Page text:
That Old Time Politics

Having come of political age in the 60s, I remember the transition from the traditional Republicanism of the Midwest (Rockefellerian, as it was) to the emergent New Right, with its fevered anti-Communism and its New Deal rejectionism. This was long before Ronald Reagan parted the waters in 1980.

Rod Dreher responds to an article outlining this New Right, aka “fusionism” and how the current moment differs. It does. Part of the difficulty of the moment, as of the lament is that the path out, this other moderate, decent path, was destroyed. The victory and subsequent purification of the Republican party robbed them of the resources now so desperately needed.

In a comment I wrote:

The impact of fusionism was the war against RINOs which displaced a deep, honorable traditional conservativism with something more ideological. Throughout the Midwest  this older, displaced form of traditional conservatism held main street values, but also championed common good solutions. These were men (few women in politics in those days) who enacted environmental law, who spoke out on civil rights, who built roads and infrastructure, who sought social programs that uplifted. They were found on Sundays in your mainline churches.

That generation of politicians of course, has largely disappeared.

Rather than seek a fusionism, I would submit that the better work is to promote the deeper traditionalist thinking of common good. Where we care about each other (and yes, this must mean the liberal and all the rest), we can then craft social solutions — political policies — that build a common life together. The best values in the BO nurture this; Deneen’s plea for a counterculture likewise points in this direction, albeit, that he wants to excoriate “liberals”. At its core, fusionism represents a shrinking of the moral base for conservative action, a replacing of what is Good and True for all (and so worthy of acceptance and action) with what is good and true for Some, a replacement of the polis for the merely political.

On orthodoxy and community

Rod Dreher is concerned about the relationship between orthodoxy and the current emphasis on community within the church in  Christianity without Orthodoxy, in doing so he perhaps has two questions in mind.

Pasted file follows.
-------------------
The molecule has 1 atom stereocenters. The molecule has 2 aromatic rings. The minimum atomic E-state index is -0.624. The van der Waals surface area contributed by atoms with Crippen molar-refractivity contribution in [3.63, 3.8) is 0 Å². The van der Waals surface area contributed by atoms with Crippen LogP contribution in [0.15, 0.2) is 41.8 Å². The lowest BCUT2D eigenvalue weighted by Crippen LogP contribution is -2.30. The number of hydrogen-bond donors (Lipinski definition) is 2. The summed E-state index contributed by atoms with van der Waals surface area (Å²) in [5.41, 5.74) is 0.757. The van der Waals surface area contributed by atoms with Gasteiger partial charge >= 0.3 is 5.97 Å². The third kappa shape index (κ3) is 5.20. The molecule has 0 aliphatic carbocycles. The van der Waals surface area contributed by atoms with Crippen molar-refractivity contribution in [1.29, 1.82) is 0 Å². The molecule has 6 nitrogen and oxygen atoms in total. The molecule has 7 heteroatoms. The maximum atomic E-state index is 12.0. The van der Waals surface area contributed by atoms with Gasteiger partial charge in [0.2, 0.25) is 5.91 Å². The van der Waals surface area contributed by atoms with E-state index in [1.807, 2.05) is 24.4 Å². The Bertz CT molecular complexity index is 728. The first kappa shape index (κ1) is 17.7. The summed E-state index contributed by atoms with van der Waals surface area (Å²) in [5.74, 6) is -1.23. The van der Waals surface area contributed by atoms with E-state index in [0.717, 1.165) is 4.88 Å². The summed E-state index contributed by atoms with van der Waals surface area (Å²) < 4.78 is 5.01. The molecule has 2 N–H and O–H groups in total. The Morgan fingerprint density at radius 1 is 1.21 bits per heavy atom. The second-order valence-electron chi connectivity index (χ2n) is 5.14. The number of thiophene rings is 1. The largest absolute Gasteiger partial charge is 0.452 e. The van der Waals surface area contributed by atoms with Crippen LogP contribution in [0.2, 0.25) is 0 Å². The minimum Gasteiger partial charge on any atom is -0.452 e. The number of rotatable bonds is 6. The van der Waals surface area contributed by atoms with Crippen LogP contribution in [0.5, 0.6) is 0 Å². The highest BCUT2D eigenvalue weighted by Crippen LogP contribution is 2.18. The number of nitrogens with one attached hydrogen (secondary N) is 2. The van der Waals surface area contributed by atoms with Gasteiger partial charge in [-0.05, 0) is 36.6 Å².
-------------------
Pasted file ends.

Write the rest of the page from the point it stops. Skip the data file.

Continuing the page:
First, there is the matter of practice,

How do you decide right from wrong on a controversial church teaching? . . . How do you determine that now is the time for you to stay when a divisive issue comes up in the church community, or when the line has been breached, and your understanding of truth requires you to leave on principle?

In his southern context, the question of race (and Jim Crow) lurk right below the surface, if that. And then there is a second, not-quite-the-same question, one certainly more global in nature:

We are so accustomed in our culture to not applying reason to religious experience, to only thinking of it in terms of emotional resonance, that to draw those lines seems somehow, well, un-Christian to many. How any religion survives the loss of a sense of the need for orthodoxy, I don’t know.

Both questions are rather protestant in nature, the former being the classic practice flowing from conviction (typically biblical). The latter one would appear to imagine the existence of a common orthodoxy, expressed across very diverse traditions. A fundamentalism, if you will (we differ but we all believe the same core truths). A more honest approach may be to acknowledge that what the Eastern church means by “orthodoxy” is not the same as what Rome means, let alone what an Evangelical may believe. This would be a functional definition of orthodoxy rather than a specifically theological one.

Of course, Dreher could be thinking of the more specific and normative meaning of orthodoxy as that practiced by the Eastern church (aka the Orthodox Church).

As to the relationship of orthodoxy and community, the relationship is surely dialectic. Orthodoxy explains what the community is about, it interprets the historical experience with God. The shape of the community  expresses some convictional norm, an orthodoxy at least of culture if not of theology/ideology. These convictions may be expressed explicitly in statements, and more often or in parallel, by narratives — the stories we tell about where we have come and how we got here.

In similar fashion, the practice of the community reflects or exegetes the convictions of the community. Hence the charges of dead orthodoxy or of hypocrisy when the practice of community appears at variance with the statements of formal orthodoxy or belief. What we state we believe exists as a hypothesis to be demonstrated in how we live. Practice and conviction walk together.

The Eugenic Future